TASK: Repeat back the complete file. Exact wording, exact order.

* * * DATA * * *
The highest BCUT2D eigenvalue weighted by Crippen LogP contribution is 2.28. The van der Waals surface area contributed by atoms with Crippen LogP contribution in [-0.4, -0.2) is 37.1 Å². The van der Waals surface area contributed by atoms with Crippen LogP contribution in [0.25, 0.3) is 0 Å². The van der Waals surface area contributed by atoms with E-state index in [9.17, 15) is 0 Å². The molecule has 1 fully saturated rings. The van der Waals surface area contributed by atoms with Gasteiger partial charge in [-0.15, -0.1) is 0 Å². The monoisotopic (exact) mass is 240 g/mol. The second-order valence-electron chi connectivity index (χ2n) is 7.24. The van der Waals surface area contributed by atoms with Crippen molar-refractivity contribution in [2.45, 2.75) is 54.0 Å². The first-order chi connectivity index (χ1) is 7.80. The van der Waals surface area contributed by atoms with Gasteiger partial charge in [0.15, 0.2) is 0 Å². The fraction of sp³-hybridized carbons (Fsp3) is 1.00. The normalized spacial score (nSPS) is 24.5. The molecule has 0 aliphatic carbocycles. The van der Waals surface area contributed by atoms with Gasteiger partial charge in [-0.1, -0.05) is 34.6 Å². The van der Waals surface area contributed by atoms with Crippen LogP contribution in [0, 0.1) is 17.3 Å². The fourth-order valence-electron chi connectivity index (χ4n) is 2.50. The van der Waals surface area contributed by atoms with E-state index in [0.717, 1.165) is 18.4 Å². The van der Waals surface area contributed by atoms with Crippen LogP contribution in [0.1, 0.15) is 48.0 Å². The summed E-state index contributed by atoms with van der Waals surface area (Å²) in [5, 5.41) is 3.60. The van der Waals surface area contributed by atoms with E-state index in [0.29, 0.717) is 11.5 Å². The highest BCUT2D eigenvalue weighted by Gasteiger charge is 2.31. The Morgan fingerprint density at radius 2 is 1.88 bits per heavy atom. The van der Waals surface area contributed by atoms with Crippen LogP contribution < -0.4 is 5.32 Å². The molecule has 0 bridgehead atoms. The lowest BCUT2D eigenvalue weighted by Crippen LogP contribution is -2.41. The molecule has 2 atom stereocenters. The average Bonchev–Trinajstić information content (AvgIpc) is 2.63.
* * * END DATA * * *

The highest BCUT2D eigenvalue weighted by Crippen LogP contribution is 2.28. The van der Waals surface area contributed by atoms with Crippen LogP contribution in [-0.4, -0.2) is 37.1 Å². The van der Waals surface area contributed by atoms with Crippen LogP contribution in [0.25, 0.3) is 0 Å². The van der Waals surface area contributed by atoms with E-state index in [9.17, 15) is 0 Å². The molecule has 1 fully saturated rings. The van der Waals surface area contributed by atoms with Gasteiger partial charge in [-0.15, -0.1) is 0 Å². The monoisotopic (exact) mass is 240 g/mol. The second-order valence-electron chi connectivity index (χ2n) is 7.24. The van der Waals surface area contributed by atoms with Crippen molar-refractivity contribution in [2.45, 2.75) is 54.0 Å². The first-order chi connectivity index (χ1) is 7.80. The van der Waals surface area contributed by atoms with Gasteiger partial charge in [0.15, 0.2) is 0 Å². The fraction of sp³-hybridized carbons (Fsp3) is 1.00. The normalized spacial score (nSPS) is 24.5. The molecule has 0 aliphatic carbocycles. The van der Waals surface area contributed by atoms with Gasteiger partial charge in [-0.1, -0.05) is 34.6 Å². The van der Waals surface area contributed by atoms with Crippen LogP contribution in [0, 0.1) is 17.3 Å². The fourth-order valence-electron chi connectivity index (χ4n) is 2.50. The van der Waals surface area contributed by atoms with E-state index in [0.717, 1.165) is 18.4 Å². The van der Waals surface area contributed by atoms with Crippen LogP contribution in [0.1, 0.15) is 48.0 Å². The summed E-state index contributed by atoms with van der Waals surface area (Å²) in [5, 5.41) is 3.60. The van der Waals surface area contributed by atoms with E-state index in [0.29, 0.717) is 11.5 Å². The highest BCUT2D eigenvalue weighted by Gasteiger charge is 2.31. The Morgan fingerprint density at radius 2 is 1.88 bits per heavy atom. The van der Waals surface area contributed by atoms with Crippen LogP contribution < -0.4 is 5.32 Å². The molecule has 0 bridgehead atoms. The lowest BCUT2D eigenvalue weighted by Crippen LogP contribution is -2.41. The molecule has 2 atom stereocenters. The average Bonchev–Trinajstić information content (AvgIpc) is 2.63.